PI Original Steven Ross Johnson Friday February 24th, 2012, 1:28pm

Duckworth, Krishnamoorthi Disagree On Super PACs, Job Creation

In the race to become the next representative of Illinois’ 8th Congressional District, much of the attention as of late has focused on the fight between the two Democratic challengers over their views on campaign finance and their perspectives on how best to improve a still recovering economy.

In the race to become the next representative of Illinois’ 8th Congressional District, much of the attention as of late has focused on the fight between the two Democratic challengers over their views on campaign finance and their perspectives on how best to improve a still recovering economy.

While both candidates - Hoffman Estates residents Tammy Duckworth and Raja Krishnamoorthi – share a disdain over the rising influence of what has become known as super PACs, the two cannot seem to come to an agreement to mutually reject support from such groups.

The rise of the super PAC, or an independent political action committee that has limits on the amount of money it can raise, was made possible in 2010 when the U.S. Supreme Court ruled in Citizens United v. Federal Election Commission that groups such as corporations and unions could not be prohibited from making political contributions.   

Since that time, such groups have been able to spend the money they raise — money that can be contributed by sources that do not need to be disclosed — to buy media ads in favor or against a particular candidate.

Duckworth, an Iraq War veteran and former U.S. Assistant Secretary of Veterans Affairs, recently challenged Krishnamoorthi to sign a pledge rejecting any ad that was funded by a super PAC, and if an ad were to appear, the candidate that benefited from it would then agree to pay half the cost of airing it to the charity of the opponent’s choice. The pledge is based on one agreed upon by Massachusetts Senatorial candidates Scott Brown and Elizabeth Warren.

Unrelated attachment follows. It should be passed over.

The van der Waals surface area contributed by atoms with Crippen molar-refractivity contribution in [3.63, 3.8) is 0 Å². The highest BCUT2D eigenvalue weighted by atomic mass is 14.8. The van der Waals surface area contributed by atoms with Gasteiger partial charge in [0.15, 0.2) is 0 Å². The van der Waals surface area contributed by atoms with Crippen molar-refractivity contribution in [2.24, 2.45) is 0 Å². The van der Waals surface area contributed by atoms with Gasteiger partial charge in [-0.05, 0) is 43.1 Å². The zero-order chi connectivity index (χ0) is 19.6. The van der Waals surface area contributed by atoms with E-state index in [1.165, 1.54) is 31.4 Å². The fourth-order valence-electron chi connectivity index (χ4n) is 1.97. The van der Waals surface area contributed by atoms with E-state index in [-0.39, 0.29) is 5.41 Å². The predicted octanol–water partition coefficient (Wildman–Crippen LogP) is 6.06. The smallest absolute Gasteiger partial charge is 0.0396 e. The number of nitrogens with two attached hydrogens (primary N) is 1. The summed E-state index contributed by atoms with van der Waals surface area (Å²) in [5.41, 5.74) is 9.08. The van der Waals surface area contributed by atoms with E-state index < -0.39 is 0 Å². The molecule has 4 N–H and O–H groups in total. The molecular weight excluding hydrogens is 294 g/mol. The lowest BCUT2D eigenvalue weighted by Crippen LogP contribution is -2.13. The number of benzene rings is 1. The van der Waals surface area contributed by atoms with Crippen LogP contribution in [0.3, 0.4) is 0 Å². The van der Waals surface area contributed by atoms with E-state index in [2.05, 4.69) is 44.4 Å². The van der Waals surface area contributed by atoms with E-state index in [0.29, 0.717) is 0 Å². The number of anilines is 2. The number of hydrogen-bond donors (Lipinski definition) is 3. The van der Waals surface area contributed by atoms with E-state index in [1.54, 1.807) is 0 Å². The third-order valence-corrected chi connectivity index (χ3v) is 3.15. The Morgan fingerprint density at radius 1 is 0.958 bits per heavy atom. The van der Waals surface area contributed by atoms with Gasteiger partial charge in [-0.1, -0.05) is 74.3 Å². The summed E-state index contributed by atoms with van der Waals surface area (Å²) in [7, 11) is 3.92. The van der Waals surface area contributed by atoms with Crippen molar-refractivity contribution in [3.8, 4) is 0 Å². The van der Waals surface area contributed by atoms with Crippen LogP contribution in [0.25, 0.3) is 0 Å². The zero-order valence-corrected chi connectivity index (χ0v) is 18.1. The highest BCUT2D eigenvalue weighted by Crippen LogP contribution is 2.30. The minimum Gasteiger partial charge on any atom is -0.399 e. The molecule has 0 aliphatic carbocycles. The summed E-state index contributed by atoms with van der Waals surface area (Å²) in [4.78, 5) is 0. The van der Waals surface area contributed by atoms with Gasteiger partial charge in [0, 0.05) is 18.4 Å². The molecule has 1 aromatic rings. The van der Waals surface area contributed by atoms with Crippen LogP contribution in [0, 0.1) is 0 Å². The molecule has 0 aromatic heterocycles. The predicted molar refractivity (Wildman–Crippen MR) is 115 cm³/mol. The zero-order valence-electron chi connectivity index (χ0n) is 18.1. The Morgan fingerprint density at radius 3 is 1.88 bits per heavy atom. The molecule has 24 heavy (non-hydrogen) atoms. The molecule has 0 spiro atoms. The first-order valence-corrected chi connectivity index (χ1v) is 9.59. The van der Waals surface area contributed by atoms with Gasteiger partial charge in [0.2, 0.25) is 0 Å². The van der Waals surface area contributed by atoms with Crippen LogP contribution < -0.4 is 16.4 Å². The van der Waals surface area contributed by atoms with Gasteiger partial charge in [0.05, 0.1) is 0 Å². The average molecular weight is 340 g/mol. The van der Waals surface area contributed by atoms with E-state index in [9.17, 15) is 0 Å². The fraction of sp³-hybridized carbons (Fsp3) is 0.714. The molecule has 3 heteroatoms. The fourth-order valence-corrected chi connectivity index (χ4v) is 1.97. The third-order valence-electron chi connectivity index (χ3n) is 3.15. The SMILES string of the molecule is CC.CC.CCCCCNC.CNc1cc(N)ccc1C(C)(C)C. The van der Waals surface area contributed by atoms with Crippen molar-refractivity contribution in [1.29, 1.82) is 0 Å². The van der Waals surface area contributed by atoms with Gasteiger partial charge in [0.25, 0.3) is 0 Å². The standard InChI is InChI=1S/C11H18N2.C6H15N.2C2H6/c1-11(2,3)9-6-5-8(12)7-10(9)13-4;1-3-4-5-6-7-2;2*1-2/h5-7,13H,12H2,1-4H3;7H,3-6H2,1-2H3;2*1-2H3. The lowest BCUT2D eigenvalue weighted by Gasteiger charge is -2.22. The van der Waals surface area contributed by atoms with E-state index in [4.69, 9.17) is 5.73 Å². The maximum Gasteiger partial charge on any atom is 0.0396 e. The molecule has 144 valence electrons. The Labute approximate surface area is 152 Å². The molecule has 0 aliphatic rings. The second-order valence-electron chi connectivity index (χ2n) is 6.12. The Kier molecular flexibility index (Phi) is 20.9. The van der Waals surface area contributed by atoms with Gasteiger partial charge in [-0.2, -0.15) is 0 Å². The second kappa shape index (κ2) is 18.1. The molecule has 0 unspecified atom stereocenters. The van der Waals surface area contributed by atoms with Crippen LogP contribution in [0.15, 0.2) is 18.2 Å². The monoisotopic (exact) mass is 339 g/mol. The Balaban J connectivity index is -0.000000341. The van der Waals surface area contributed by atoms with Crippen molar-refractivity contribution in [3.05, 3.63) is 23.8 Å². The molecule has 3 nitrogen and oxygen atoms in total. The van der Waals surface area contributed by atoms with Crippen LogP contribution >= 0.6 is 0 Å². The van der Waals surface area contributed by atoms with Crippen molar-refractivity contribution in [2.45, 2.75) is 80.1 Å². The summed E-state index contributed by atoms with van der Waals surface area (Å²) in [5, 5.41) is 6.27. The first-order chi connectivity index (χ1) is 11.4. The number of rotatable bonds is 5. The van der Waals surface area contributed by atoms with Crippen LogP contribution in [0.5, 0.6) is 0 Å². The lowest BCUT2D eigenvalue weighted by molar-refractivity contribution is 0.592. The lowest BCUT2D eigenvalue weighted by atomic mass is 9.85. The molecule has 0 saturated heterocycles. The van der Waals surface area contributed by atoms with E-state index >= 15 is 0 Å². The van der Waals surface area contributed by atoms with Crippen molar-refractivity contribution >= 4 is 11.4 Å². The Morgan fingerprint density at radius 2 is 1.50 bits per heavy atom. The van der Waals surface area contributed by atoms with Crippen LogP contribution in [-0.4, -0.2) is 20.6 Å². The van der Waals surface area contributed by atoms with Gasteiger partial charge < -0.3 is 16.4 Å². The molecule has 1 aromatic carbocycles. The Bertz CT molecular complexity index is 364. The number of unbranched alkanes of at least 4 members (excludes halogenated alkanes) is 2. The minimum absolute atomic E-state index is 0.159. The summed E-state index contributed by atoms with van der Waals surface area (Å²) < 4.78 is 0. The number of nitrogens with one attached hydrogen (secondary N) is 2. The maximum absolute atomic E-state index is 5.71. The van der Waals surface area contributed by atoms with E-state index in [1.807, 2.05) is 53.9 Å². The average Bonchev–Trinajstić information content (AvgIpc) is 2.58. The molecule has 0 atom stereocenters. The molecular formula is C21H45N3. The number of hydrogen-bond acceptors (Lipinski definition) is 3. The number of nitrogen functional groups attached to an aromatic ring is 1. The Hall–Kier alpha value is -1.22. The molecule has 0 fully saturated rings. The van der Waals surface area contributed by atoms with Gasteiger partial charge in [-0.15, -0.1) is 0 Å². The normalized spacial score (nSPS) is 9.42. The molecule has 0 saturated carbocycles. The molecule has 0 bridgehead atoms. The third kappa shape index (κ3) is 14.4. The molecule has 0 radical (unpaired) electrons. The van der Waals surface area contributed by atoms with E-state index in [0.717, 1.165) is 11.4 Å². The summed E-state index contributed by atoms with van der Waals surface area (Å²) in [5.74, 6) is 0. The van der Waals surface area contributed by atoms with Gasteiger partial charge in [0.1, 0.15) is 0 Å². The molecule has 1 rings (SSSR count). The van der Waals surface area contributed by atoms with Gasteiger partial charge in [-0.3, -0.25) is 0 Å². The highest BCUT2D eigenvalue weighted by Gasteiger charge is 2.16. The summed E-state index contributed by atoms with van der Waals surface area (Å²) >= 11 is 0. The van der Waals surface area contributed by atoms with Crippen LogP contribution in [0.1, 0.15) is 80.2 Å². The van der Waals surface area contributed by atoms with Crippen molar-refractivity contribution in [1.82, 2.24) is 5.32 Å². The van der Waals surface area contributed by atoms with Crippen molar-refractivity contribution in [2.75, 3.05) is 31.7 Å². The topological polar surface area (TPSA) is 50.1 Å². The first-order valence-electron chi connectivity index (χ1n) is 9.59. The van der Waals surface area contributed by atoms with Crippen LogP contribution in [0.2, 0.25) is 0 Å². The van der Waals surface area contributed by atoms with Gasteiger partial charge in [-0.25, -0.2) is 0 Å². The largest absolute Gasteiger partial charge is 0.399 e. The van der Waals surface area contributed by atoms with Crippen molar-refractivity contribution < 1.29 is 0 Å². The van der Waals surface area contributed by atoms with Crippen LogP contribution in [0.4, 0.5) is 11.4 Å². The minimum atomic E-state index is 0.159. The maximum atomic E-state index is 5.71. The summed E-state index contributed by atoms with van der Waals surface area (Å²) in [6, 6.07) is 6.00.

“I absolutely abhor super PACs,” Duckworth said. “And I offered the pledge to Raja and he turned it down.”

Krishnamoorthi, a former Deputy State Treasurer, has thus far not agreed to the pledge, saying he would do so only if Duckworth also agreed to not accept contributions from international unions, corporations and lobbyists.

“On its face that pledge makes absolutely no sense in this particular situation,” Krishnamoorthi said. “If a Republican were to, for instance, attack my opponent, the Republican would kill two birds with one stone – not only would they get the benefit  of attacking my opponent, but I would have to pay half of the value of that ad to some outside entity further draining our coffers – that’s absolutely the wrong way to go.”

Duckworth has repudiated Krishnamoorthi’s conditions to accepting her pledge, accusing him of trying to deflect the issue by lumping in all PACs with those made up of big money and anonymous donors.  

“I think that’s trying to distract people from the real issue because there are many political action committees that represent people with disabilities, firefighters, letter carriers, where people put $5 a paycheck toward their political action committee that represent their interests,” Duckworth said.  “I don’t think those transparent programs should be compared to the opaqueness of super PACs, where they don’t have to tell you where any of that money is coming from.”